All personnel have been laid off due to the state's growing budget problem.

The Chicago Tribune is the latest with the story.

The move to cut tourism spending will likely only hurt the state. Past studies show for every dollar spent by the state for tourism generates more than $8 back for the general revenue fund itself, not to mention the jobs it creates.

The move for the current fiscal year doesn't come as a surprise. As of late June, the end of the last fiscal year the state owed around $1.5 million to the non-profit operator of the welcome centers. Layoffs were going to happen one way or another.

Carbondale considers new liquor license class for B & Bs

A spew is brewing in Carbondale after the new owner of the Hundley House bed and breakfast asked the city for permission to sell alcohol to his guests.

Don Jones opened the inn in May. Now he wants to add a liquor license to his amenities. Currently the city code allows for licenses to be issued to hotels and motels if they have 25 rooms or more. Bed and breakfast inns max out at just five rooms under Illinois law.

By definition bed and breakfast inns provide breakfast where the issue of liquor doesn't usually come up. However, some offer dinner or an evening cocktail. Those that do either require guests to bring their own bottle of wine for dinner, or provide the drinks for free.

According to the Southern Illinoisan the city council members didn't have a problem with proposal in general. Instead, they tabled it until a future meeting for issues with the language to be worked out.

The fight is coming a competitor, Paul Lewers, of the Train Inn Bed & Breakfast, (and not the Trail Inn as referenced in the article).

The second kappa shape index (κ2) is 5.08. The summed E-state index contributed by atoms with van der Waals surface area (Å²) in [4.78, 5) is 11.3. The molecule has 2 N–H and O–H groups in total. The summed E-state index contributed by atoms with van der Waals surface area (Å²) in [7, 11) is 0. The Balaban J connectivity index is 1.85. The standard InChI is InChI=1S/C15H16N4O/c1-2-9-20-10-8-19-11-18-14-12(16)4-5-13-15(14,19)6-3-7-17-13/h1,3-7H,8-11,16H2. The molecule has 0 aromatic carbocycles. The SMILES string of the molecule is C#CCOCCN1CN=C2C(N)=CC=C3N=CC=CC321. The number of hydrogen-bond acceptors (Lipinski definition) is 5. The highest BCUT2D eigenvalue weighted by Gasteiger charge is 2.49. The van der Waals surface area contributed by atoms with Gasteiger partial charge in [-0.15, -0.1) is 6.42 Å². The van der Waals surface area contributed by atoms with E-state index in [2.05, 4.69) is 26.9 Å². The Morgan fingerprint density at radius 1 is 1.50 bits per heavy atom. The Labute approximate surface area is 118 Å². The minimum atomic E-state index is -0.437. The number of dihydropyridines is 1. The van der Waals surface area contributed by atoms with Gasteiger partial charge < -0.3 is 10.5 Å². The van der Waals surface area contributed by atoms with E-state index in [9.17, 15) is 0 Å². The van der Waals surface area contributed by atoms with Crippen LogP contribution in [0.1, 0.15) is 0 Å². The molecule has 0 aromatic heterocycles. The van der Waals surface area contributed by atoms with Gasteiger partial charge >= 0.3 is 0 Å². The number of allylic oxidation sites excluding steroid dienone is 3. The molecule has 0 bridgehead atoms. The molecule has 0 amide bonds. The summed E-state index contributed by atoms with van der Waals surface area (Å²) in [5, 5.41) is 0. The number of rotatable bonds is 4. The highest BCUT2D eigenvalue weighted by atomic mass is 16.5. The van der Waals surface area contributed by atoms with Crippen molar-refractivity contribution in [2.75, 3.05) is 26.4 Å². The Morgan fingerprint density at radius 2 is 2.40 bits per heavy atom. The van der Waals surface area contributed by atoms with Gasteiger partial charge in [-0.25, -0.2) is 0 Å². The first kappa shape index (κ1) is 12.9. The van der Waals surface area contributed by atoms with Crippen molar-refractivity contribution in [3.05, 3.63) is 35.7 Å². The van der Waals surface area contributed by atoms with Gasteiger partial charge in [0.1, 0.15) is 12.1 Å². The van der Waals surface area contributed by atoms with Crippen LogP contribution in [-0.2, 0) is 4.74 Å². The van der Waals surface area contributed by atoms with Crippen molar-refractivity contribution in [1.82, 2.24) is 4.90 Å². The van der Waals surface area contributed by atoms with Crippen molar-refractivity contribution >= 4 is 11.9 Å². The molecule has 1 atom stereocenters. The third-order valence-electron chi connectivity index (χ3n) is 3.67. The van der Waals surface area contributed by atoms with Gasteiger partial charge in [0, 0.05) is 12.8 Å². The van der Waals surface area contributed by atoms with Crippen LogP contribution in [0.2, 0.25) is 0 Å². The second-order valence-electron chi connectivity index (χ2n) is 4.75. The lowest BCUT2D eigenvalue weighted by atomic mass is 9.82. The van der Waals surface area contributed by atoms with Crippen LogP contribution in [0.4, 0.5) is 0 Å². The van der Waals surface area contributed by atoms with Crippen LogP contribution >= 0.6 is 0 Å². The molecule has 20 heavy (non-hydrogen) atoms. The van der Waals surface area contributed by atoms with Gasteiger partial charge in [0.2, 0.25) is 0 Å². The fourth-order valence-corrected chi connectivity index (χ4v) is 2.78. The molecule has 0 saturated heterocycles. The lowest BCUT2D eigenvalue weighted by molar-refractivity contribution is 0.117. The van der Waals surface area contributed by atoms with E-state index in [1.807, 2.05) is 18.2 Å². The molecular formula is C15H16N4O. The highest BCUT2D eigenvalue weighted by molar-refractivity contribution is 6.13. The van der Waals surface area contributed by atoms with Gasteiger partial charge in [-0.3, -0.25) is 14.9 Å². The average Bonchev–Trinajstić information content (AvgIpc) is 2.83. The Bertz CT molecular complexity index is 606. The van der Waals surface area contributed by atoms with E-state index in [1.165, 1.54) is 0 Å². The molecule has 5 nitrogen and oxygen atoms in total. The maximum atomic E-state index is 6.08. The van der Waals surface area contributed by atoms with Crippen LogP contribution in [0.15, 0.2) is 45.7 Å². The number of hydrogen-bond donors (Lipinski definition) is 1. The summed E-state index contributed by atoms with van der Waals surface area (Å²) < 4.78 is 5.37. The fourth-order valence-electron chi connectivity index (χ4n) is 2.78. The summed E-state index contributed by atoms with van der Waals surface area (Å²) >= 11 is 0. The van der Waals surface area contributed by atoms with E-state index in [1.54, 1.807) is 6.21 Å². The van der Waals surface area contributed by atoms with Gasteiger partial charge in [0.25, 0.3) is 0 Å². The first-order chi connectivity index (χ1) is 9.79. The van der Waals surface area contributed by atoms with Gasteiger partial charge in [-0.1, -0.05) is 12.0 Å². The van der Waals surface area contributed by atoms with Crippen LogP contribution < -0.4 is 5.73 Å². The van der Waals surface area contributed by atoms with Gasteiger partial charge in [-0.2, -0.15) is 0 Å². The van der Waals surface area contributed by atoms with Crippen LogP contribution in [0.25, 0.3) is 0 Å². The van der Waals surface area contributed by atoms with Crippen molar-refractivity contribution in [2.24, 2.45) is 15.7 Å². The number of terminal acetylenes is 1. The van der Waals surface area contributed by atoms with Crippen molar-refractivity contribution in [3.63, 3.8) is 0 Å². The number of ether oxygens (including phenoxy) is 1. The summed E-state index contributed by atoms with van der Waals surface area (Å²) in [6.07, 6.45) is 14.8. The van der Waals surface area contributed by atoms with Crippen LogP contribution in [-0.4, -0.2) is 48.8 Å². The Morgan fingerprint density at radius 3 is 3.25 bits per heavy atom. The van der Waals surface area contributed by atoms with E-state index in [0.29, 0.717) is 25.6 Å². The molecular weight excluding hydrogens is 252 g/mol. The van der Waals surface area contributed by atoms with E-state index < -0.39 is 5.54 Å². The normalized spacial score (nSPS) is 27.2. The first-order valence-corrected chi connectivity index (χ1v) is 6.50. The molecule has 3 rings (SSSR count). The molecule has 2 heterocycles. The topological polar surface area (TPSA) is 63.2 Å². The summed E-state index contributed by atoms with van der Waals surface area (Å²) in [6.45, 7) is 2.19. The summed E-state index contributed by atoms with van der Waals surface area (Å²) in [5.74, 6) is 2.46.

"It's kind of like the Wal-Martization of America where everyone has to come up with a way to do everything," said Paul Lewers, owner of Trail-Inn Bed and Breakfast. "It smacks of some kind of need to wrangle every last dollar out of your customer. It's something I would never want."

Lewers along with fellow operator Linda Goforth of the long-running Barton House B & B are fine in their decision not to offer alcohol if such an ordinance passes, whether it be on moral or business grounds, but Lewers is on much shakier ground when he takes a stand to oppose a license for a competitor who does want that option.

Many of the guests in the various inns and cabins in the area come for the wineries. The idea of being able to sell a bottle of local wine, or that matter a bottle of the local brew from the Big Muddy Brewing Co. over in Murphysboro, is an amenity many guests will want.

The council discussed the issue in June. The proposed ordinance
would set a $100 fee for the new license, down from the $2,250 for a hotel.

It would also limit the sale of alcohol to guests only. The only problem I see is that it would require the sale and use of alcohol to guests rooms only, as opposed to common areas or the dining room. That requirement should be removed.

In other bed and breakfast inn news, the Marion Daily Republican has a nice feature on the Olde Squat Inn in Williamson County. The inn is northeast of Marion, as opposed to northwest as stated in the article.

The Sign Says It All

A few weeks ago someone placed the above hand-painted sign at the intersection of North Carbon Street and Morgan Avenue in Marion where the new Millennium Development is set to expand The Hill into a major retail and tourist destination center.

The sign surfaced just after the first round of heavy news coverage of Mount Vernon's opposition to SB 2093 that would create a STAR Bonds district in Marion.

I thought at the time Mount Vernon officials were going above and beyond making their point and were to the point of digging their own grave, shooting themselves in the foot, etc., (insert your own favorite cliche here).

The last thing the King City needs is to stir up a boycott - something I've heard mentioned more than once or twice. Such a move would only hurt Southern Illinois.

New Steak House Targets Illinois Centre Mall

They haven't made an official announcement yet and the sign above the door still reads the Great American Chop House, but Carbondale's Fujiyama Japanese Steak House is going to be the latest in a line of Carbondale eateries expanding into Marion.

The bar is out and the table grills have been installed in the former Ruby Tuesday restaurant at the east end of the Illinois Centre Mall in Marion. Fujiyama will take the place of the short-lived Great American Chop House.

A new sign on the front side of the mall has already been installed.